The long-awaited third update from North Carolina is upon you:
At least, I’ve been long-awaiting it, and you all might have other feelings about it, but, for the time being, let’s just agree that dread is a form of waiting and that, with any luck ob-la-di, ob-la-da, et cetera. That being said:
Traci and I have been vising and revising the steel-mill novel I’ve been working on since 10 May 2000, and we’re feeling quite good about it, as well as thinking very highly of me. Most of my energy lately has gone into the project, despite the fact that I’m supposed to be delegating household responsibility, watching Leah, cooking dinner, and driving Zac, Sam, and Naomi back and forth from and to school. That said, I have passed the buck such that Zac, Sam, and Naomi watch Leah most of the time, while she drives them to school. If I can just get Daisy to make the split-pea soup, and teach Desi to type up these damned letters, I’ll have more of the time I need for beauty napping, and, God knows, I don’t need skimp on that.
As far as my manuscript goes, I’ve been putting the first ten pages in bottles and throwing them in the Cape Fear River Basin for the past few weeks with Self Addressed Stamped Envelopes, anxiously awaiting checks for tens-of-thousands-of dollars to slide underneath the front door, accompanied by very pretty books with pictures of me looking very mean and intelligent on the back. Every mentor I’ve ever had keeps suggesting there are better ways to publish a book, but I don’t buy it. I’m going to keep throwing the bottles.
The kids are enjoying school to whatever extent 4th, 7th, and 10th graders are allowed to enjoy school.
Naomi tried out for the jumproping team this semester, but did not make it, which leads me to think conspiracy, but she’s decided she simply hadn’t practiced enough and will improve for the next try outs. She keeps earning high grades, despite the fact that I make her go on bike rides with me and won’t let her do her homework. She’s also newly in love with gymnastics and is rapidly approaching handspringing without hands and cartwheeling with neither carts nor wheels.
Sam tried out for soccer last week and, boy, are his legs tired. Not many 7th graders made the team, which is of little consolation to him, but he seems vaguely certain that there will be a next year and in that “next year” he will be much improved. In the meantime, he’s reminding me of my middle school athletics – Atari and Twinkies were my major events – and I long for my youth. After scoring in the 99th percentile in every category on his Ohio aptitude tests last year, Guilford Middle School placed him in the intermediate 7th-grade, despite my daily protests and interviews with guidance counselors, teachers, principals, janitors, and a number of cashiers at Harris Teeter. After three weeks, they bumped him up to the honors classes in the middle of a science test. He asked what the test was on. The teacher told him the chapter. He read the chapter and then took the test while his classmates scribbled furiously. That is, of course, where Sam ended the story. I said, “So, how’d you do?” He said, “Oh, I got a hundred. What’s for dinner?”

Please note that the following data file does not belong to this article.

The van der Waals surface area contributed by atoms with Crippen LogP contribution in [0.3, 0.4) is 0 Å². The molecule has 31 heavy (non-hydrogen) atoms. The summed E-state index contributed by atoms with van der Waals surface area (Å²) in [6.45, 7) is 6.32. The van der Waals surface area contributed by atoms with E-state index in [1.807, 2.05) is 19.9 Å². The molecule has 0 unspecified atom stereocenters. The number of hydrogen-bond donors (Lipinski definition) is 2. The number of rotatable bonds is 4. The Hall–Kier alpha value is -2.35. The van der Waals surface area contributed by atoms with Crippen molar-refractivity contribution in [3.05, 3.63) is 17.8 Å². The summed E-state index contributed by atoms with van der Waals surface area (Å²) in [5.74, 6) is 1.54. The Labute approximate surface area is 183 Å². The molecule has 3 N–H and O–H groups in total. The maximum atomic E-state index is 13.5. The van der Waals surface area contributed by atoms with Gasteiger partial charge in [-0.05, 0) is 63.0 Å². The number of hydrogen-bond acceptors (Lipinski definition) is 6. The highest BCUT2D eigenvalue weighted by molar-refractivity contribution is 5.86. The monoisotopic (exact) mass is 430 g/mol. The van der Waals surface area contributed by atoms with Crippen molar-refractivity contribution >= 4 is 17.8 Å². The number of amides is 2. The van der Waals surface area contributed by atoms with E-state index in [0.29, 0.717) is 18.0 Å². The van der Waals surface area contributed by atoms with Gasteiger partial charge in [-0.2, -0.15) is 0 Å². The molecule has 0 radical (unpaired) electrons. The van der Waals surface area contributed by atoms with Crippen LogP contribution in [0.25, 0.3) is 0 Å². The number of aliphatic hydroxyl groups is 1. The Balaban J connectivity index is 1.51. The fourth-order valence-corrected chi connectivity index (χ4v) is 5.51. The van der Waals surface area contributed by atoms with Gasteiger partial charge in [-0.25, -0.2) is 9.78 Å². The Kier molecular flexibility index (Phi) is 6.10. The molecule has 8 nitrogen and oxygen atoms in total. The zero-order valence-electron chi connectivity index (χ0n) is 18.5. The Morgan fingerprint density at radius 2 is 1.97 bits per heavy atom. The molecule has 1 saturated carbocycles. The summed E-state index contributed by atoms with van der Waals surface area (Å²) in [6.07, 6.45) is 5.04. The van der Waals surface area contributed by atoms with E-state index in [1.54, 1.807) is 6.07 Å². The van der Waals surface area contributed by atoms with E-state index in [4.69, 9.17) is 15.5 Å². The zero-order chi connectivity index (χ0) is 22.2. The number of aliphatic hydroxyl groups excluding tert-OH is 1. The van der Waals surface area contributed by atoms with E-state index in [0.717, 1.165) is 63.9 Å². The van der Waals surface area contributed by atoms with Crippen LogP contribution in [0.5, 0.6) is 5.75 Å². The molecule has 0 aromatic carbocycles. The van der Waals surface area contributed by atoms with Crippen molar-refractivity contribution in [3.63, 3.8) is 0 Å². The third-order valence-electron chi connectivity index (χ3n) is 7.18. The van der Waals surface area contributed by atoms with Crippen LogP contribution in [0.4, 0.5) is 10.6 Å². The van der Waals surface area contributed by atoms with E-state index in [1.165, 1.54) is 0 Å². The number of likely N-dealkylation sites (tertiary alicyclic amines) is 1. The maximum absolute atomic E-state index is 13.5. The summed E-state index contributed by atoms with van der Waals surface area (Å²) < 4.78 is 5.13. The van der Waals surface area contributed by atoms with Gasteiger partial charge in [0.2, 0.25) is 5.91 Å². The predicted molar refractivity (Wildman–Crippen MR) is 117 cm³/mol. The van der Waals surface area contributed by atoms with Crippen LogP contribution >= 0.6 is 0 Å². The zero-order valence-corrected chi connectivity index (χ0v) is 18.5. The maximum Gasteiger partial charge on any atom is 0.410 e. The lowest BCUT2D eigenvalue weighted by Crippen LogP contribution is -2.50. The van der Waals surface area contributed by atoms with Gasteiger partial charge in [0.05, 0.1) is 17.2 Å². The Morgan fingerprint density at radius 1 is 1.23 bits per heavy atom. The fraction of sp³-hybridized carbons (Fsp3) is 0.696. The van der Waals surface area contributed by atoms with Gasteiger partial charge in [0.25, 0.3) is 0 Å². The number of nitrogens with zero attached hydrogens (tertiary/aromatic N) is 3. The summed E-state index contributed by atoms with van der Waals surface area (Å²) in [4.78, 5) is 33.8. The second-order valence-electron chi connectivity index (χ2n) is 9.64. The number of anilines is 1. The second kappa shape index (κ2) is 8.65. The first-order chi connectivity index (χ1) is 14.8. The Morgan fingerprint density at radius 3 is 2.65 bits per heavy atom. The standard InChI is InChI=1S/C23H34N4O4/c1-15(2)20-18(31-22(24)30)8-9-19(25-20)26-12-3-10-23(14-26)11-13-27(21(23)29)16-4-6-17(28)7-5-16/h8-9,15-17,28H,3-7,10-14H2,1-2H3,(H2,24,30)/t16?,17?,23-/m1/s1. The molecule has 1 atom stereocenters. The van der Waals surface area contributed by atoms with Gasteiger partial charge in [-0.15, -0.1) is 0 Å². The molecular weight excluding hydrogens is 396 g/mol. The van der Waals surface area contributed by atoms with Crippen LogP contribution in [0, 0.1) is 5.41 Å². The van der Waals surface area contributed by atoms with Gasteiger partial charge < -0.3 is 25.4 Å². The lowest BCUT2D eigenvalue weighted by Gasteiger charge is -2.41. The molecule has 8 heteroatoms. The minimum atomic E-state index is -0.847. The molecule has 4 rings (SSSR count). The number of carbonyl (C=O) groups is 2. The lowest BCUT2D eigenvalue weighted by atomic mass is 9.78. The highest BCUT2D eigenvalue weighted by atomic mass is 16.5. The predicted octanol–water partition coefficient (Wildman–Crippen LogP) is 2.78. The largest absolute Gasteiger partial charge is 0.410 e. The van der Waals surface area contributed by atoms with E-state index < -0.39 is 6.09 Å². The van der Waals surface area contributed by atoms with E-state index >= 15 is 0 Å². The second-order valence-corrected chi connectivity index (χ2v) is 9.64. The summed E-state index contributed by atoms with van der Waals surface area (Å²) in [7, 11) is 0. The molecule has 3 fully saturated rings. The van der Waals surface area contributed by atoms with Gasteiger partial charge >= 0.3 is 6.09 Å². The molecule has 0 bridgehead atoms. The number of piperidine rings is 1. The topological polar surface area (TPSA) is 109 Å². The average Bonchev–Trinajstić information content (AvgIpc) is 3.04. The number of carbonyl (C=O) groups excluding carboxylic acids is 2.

Over the summer, the kids found a local gym called Tumblebees where they could go once a week and use the trampolines and the balance beams and the parallel bars and et cetera. The place also has a thirty-five-foot-tall rock-climbing room. We signed all three up for weekly classes and now they climb like three tall, skinny monkeys up and down everything in sight. After five weeks of classes, Zac placed third in the men’s beginners’ bouldering contest last weekend and won a pair of rock-climbing shoes. Also he’s attending his first N.C. high school homecoming dance tonight, and, need I say, God be with us all.
Just as Chronos overthrew Chaos, Zeus et. al. chucked the Titans’s asses out of heaven, and humans got tired of the ambiguity and randomness of their deities, children everywhere eventually surpass their parents. I’ve always known my day would come – I had hoped, though, that the kids would at least be in college first. But I keep putting my hopes in that one hand and it’s still not filling up.
In the meantime, we have been a little concerned about what’s on television. With all the sex and illicit drug use, the violence and the flagrant disregard for etiquette; with commercial after commercial constantly reinforcing false ideologies of sexism, machismo, and consumerism; with the mind-numbing sitcoms and increasingly marketable professional sports; with all that tv has to offer, we worry that our kids might find themselves falling behind their peers. We try to make them sit down and watch a couple hours each night, but they’re always too busy dissecting electronic equipment and doing pull ups.
We also worry that they’re not getting enough steroids from processed food products. But they seem to be keeping pace all right.
traci is busily professoring. She created a new reading series – Wordquake – which opens this Thursday in our living room. And we’re looking forward to an opportunity to travel again, maybe sometime in the year 2025.
That’s all I’ve got for now. Be sure to join me next time I post a letter to tell you in even more detail about how great our children are. Until then y’all take care.
Post Script: It’s recently come to my attention that maybe I’m not receiving all of my emails – I won’t go into detail, but if you’re on this list, and you’ve written me an email requesting a response over the last year or so, and I haven’t responded, there’s a chance I just didn’t get it. Also, I can’t find my left red flip flop, so if anybody knows where it is or has one just like it, I’d like it back.